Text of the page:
There was no time for a good, long talk with Pa. Already the sunshine from the western window slanted far across the floor, and Ma said, “We must be getting supper. The men will be here soon.”
“What men?” Pa asked.
“Oh, wait, Ma, please, I want to show him,” Laura begged. “It’s a surprise, Pa!” She hurried into the pantry, and from the almost empty sack of beans where it was hidden, she pulled out the little sack full of money. “Look, Pa, look!”
Pa felt the little sack in amazement. He looked at their faces, all shining with smiles. “Caroline! What have you girls been up to?”
“Look inside, Pa!” Laura cried. She could not wait while he untied the little sack. “Fifteen dollars and twenty-five cents!”
“I’ll be jiggered!” Pa said.
Then while Laura and Ma started to get supper, they told him all that had happened while he was away. Before they had finished talking, another wagon pulled up at the door. There were seven strangers at supper that night; another dollar and seventy-five cents. And now that Pa was at home, the strangers could sleep on the floor around the stove. Laura did not care how many dishes she washed, nor how sleepy and tired she was. Pa and Ma were getting rich, and she was helping.
In the morning she was surprised. There was hardly time to talk; so many men were there for breakfast, she could hardly wash the dishes fast enough, and when at last she could empty the dishpan and hang it up there was hardly time to sweep and scrub the muddy floor before she must begin peeling potatoes for dinner. She had only a glimpse of the sunny, cold, blue-and-white-and- brown March day outdoors, while she emptied the dishpan. And she saw Pa driving a load of lumber toward the townsite.
“What on earth is Pa doing?” she asked Ma. “He’s putting up a building on the townsite,”
“Who for?” Laura asked, beginning to sweep. Her fingers were shrunken in ridges, from being so long in the dishwater.
“‘For whom,’ Laura,” Ma corrected her. “For himself,” and she tugged through the doorway an armful of bedding that she was taking outdoors to air.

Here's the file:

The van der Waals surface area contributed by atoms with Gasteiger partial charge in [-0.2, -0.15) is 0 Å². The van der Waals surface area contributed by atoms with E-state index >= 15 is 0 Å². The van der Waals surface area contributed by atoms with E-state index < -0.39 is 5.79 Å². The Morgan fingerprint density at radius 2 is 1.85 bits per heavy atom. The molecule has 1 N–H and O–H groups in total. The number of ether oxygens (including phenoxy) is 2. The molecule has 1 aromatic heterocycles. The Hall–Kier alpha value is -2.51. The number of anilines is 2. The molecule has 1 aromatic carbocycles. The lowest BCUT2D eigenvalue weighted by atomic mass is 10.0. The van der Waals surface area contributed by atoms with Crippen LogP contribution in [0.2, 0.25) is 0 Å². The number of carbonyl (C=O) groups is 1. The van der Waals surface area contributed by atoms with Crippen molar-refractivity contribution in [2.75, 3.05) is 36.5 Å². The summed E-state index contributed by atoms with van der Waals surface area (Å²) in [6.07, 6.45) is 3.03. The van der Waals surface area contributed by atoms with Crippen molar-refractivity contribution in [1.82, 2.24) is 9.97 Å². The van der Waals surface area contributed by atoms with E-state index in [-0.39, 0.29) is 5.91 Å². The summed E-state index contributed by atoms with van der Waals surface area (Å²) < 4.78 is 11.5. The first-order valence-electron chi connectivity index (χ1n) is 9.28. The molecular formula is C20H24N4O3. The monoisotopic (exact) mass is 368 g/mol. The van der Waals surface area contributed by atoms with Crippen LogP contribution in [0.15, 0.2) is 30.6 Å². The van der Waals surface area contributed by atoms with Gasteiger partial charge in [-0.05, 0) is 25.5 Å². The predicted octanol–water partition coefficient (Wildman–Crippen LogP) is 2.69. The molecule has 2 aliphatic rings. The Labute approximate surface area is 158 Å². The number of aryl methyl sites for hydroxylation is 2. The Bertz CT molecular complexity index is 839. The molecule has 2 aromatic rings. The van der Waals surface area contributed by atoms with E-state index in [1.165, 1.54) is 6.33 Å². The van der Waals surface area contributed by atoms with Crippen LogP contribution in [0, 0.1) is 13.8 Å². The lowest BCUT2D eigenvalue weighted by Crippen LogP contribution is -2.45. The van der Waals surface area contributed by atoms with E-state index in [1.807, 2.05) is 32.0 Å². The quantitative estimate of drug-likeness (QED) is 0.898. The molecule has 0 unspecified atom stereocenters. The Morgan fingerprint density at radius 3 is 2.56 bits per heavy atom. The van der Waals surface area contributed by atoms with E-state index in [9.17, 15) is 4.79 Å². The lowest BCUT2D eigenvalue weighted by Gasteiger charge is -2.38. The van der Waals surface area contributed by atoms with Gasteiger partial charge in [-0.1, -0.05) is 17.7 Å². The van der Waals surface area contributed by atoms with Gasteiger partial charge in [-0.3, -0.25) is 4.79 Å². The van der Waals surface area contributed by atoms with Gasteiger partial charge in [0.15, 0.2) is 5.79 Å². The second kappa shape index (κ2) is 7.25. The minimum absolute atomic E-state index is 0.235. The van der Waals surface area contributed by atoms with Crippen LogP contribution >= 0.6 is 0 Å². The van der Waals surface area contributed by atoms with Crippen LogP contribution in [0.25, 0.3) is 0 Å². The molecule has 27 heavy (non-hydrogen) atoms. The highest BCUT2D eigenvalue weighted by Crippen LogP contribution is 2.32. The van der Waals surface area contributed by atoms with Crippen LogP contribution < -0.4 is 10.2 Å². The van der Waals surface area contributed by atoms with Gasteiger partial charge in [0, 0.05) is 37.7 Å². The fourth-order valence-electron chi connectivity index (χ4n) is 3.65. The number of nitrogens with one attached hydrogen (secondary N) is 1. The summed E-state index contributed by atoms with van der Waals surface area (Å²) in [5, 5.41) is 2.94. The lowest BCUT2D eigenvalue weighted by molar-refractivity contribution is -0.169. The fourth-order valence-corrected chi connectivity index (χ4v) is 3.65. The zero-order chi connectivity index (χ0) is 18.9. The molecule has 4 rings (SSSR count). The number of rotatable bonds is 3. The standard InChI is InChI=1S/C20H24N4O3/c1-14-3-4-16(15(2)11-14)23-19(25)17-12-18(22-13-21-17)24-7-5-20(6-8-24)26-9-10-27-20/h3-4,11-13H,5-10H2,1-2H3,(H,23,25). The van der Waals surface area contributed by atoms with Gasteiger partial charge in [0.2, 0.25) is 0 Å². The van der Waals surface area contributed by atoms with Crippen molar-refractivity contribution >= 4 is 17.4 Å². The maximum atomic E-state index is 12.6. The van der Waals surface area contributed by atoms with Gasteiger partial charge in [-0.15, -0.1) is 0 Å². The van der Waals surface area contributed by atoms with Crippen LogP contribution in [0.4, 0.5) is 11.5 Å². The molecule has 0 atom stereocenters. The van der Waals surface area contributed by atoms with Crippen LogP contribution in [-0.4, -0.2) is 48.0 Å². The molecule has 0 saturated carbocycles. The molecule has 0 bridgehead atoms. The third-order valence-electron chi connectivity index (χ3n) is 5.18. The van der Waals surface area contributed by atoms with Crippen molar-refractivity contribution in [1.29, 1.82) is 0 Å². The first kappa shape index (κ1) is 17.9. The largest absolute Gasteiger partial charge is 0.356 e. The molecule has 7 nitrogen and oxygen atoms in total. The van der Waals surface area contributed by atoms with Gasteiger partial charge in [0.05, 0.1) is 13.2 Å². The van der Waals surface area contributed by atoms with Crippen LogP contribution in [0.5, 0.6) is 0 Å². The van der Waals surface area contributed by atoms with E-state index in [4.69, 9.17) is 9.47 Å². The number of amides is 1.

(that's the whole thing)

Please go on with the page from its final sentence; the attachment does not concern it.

“I thought we were going to move to the claim,” Laura said when Ma came in.
“We have six months before we must build on the homestead,” said Ma. “Lots in town are going so fast your Pa thinks he can make money by building on one. He’s using the lumber from the railroad shanties and putting up a store building to sell.”
“Oh, Ma, isn’t it wonderful, all the money we’re making!” Laura said, sweeping vigorously while Ma gathered another armful of bedding.
“Draw the broom, Laura; don’t flip it, that raises the dust,” said Ma. “Yes, but we mustn’t count chickens before they’re hatched.”
That week the house filled with steady boarders, men who were building houses on the townsite or on their homestead claims. From dawn until far into the night, Ma and Laura hardly had time to catch their breaths. All day long there was a racket of wagons passing. Teamsters were hauling lumber from Brookings as fast as they could, and yellow skeletons of buildings rose every day. Already you could see Main Street growing up from the muddy ground along the railroad grade.
Every night beds covered the floor of the big room and the lean-to. Pa slept on the floor with the boarders so that Mary and Laura and Carrie could move into the bedroom with Ma and Grace, and more boarders’ beds covered the whole floor of the attic.
The supplies were all gone, and now Ma had to buy flour and salt and beans and meat and corn meal, so she did not make so much money. Sup- plies cost three and four times as much as they cost in Minnesota, she said, because the railroad and the teamsters charged so much for the hauling. The roads were so muddy that the teamsters could not haul large loads. Anyway, she made a few cents’ profit on every meal, and any little bit they could earn was better than nothing.